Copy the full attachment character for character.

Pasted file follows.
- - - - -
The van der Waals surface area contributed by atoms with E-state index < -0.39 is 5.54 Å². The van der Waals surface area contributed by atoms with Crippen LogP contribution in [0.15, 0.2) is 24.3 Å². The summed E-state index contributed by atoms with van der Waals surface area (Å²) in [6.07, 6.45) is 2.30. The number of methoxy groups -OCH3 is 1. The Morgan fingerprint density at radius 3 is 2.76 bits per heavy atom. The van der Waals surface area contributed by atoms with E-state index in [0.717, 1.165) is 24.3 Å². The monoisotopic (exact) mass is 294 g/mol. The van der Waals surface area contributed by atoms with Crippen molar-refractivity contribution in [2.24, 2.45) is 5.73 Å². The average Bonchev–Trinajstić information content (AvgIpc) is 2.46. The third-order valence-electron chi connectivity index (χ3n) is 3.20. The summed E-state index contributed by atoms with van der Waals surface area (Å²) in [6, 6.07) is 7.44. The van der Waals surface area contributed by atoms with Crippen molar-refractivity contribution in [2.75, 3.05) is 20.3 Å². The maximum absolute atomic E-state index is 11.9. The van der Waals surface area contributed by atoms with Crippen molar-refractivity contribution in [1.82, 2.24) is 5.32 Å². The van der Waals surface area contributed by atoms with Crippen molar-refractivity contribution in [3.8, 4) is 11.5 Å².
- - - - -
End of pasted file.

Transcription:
The van der Waals surface area contributed by atoms with E-state index < -0.39 is 5.54 Å². The van der Waals surface area contributed by atoms with Crippen LogP contribution in [0.15, 0.2) is 24.3 Å². The summed E-state index contributed by atoms with van der Waals surface area (Å²) in [6.07, 6.45) is 2.30. The number of methoxy groups -OCH3 is 1. The Morgan fingerprint density at radius 3 is 2.76 bits per heavy atom. The van der Waals surface area contributed by atoms with E-state index in [0.717, 1.165) is 24.3 Å². The monoisotopic (exact) mass is 294 g/mol. The van der Waals surface area contributed by atoms with Crippen molar-refractivity contribution in [2.24, 2.45) is 5.73 Å². The average Bonchev–Trinajstić information content (AvgIpc) is 2.46. The third-order valence-electron chi connectivity index (χ3n) is 3.20. The summed E-state index contributed by atoms with van der Waals surface area (Å²) in [6, 6.07) is 7.44. The van der Waals surface area contributed by atoms with Crippen molar-refractivity contribution in [2.75, 3.05) is 20.3 Å². The maximum absolute atomic E-state index is 11.9. The van der Waals surface area contributed by atoms with Crippen molar-refractivity contribution in [1.82, 2.24) is 5.32 Å². The van der Waals surface area contributed by atoms with Crippen molar-refractivity contribution in [3.8, 4) is 11.5 Å².